BE IT ENACTED by the King’s most Excellent Majesty, by and with the advice and consent of House of Commons, in this present Parliament assembled, and by the authority of the same, as follows:-

Section 1: Definitions

For the purposes of this Act, the following terms apply —

(1) "Food item" refers to any substance, whether processed, semi-processed, or raw, which is intended for human consumption.

(2) "Nutritional information" includes, but is not limited to, data on calories, fats, carbohydrates, proteins, vitamins, minerals, and any other nutritional components as determined by the relevant competent authority.

(3) "Packaged food" refers to food items that are packaged for sale to consumers.

(4) "Label" refers to any display of written, printed, or graphic matter upon the immediate container of any article.

(5) "Competent authority" refers to the Department for Environment, Food and Rural Affairs and its agencies or any other agency designated to enforce this Act.

Section 2: Requirements for Nutritional Information on Packaging

(1) All packaged food items must prominently display a standardised nutritional information label.

(2) The label must include —

(a) Serving size and number of servings per package;

(b) Total calories and calories from fat per serving;

(c) Total fat, saturated fat, and trans fat per serving;

(d) Cholesterol content per serving;

(e) Sodium content per serving;

(f) Total carbohydrates, dietary fiber, sugars, and added sugars per serving;

(g) Protein content per serving;

(h) Percentage of daily values for vitamins and minerals (e.g., Vitamin A, Vitamin C, Calcium, Iron) based on a 2,000-calorie diet; and

(i) Any other nutritional elements as prescribed by the competent authority.

(3) The Secretary of State may set regulations to amend the contents of paragraph 2 within this section.

(4) Regulations set under this section shall be subject to negative procedure.

Section 5: Format and Design

(1) The nutritional information must be presented in a clear, legible, and conspicuous format that meets standards set by the competent authority.

(2) The label must use a standardised design, including font size, style, and color contrast, as specified by the competent authority to ensure readability.

Section 6: Exemptions and Special Cases

(1) Small businesses, defined by the Companies Act 2006 may apply for an exemption or modification of the labeling requirements.

(2) Fresh produce, raw meat, and other single-ingredient whole foods are exempt from these requirements but must still provide basic nutritional information in an accessible manner, such as through signage or available literature.

Section 7: Enforcement and Penalties

(1) The competent authority shall conduct regular inspections and audits to ensure compliance with this Act.

(2) Non-compliance with the labeling requirements shall result in —

(a) Monetary penalty notices and stop notices being issued by the competent authority.

(b) Repeated or severe violations may result in the suspension of the right to sell the non-compliant food items.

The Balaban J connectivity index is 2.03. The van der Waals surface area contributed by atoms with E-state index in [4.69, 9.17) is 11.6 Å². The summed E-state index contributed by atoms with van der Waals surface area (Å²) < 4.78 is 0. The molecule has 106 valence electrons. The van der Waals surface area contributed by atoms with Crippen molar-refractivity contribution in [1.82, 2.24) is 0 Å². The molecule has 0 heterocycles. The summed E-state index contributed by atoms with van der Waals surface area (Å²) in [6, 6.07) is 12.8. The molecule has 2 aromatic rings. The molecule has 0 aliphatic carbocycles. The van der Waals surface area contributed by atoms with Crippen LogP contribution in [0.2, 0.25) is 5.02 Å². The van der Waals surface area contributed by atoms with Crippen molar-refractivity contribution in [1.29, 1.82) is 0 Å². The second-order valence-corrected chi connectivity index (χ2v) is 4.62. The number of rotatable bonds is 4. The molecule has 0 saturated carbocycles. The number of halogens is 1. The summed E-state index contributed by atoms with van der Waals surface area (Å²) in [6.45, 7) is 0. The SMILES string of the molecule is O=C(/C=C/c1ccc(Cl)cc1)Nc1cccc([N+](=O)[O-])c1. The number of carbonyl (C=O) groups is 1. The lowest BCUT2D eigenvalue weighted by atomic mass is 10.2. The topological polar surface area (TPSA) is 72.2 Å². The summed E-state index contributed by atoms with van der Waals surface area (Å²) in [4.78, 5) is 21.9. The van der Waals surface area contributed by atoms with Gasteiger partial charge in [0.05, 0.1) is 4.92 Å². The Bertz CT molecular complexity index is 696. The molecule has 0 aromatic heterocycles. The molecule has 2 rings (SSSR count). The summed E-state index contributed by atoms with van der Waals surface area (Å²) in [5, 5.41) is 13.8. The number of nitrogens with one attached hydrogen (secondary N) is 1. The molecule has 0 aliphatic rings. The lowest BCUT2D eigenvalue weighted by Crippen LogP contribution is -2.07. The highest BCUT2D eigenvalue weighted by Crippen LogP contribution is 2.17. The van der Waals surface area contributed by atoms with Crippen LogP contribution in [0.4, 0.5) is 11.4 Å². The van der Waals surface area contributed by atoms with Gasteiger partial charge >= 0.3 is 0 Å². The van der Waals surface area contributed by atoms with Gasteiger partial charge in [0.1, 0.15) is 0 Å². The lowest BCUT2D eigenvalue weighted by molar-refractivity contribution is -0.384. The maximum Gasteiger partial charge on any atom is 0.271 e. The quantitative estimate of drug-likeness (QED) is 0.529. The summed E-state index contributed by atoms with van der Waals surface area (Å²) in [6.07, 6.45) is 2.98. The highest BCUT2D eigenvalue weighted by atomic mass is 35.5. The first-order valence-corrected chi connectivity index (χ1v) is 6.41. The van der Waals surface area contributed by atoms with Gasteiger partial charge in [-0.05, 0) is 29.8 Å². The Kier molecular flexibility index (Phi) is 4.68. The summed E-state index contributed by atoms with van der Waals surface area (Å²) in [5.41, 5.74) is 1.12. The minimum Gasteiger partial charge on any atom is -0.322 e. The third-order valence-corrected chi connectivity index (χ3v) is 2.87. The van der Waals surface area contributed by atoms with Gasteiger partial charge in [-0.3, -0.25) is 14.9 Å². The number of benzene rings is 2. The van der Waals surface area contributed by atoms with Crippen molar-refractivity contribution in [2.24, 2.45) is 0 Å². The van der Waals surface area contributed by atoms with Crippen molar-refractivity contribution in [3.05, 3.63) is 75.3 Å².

Section 8: Public Education and Outreach

(1) The competent authority shall implement a public education campaign to inform consumers about the nutritional labeling standards.

(2) The campaign shall include resources to help consumers understand and utilise nutritional information in making healthier food choices.

Section 9: Repeals

(1) The following Act is hereby repealed.

(2) The Nutritional Standards Act 2016 is repealed.

Section 10: Extent, Commencement and Title

(1) This Act extends to the United Kingdom.

(2) This Act shall commence three months after it receives Royal Assent.

(3) This Act may be cited as the Standardised Nutritional Standards Act 2024.

This Bill was submitted by u/SlipstreamTeal on behalf of The New Liberals and Centre Party


Opening Speech

Mr Speaker,

I am glad to introduce this Bill, which seeks to merely expand upon old legislation that does not live up to far in governing the monument necessities to enhancing our nutritional food standards law. This bill seeks to ensure that consumers across our nation have access to accurate, comprehensive, and easily understandable nutritional information on all food items. By doing so, we aim to empower individuals to make informed choices that promote better health and well-being. Fundamentally, diet and nutrition play a pivotal role in the prevention of many chronic diseases, including obesity, diabetes, and heart disease. Despite the wealth of information available, many consumers struggle to make sense of nutritional data presented on food packaging. This bill addresses that challenge by mandating a standardised nutritional information label for all packaged food items, something the original act failed to ensure in its vague nature. Stressing the importance and the need for a clear and standardised format for nutritional labels. By ensuring that labels are presented in a legible and conspicuous manner, we eliminate confusion and make it easier for consumers to understand the nutritional value of the food they consume. This label will include detailed information on serving sizes, calories, fats, cholesterol, sodium, carbohydrates, proteins, and essential vitamins and minerals that this Bill specifies. Such transparency is vital for consumers to make choices that align with their dietary needs and health goals.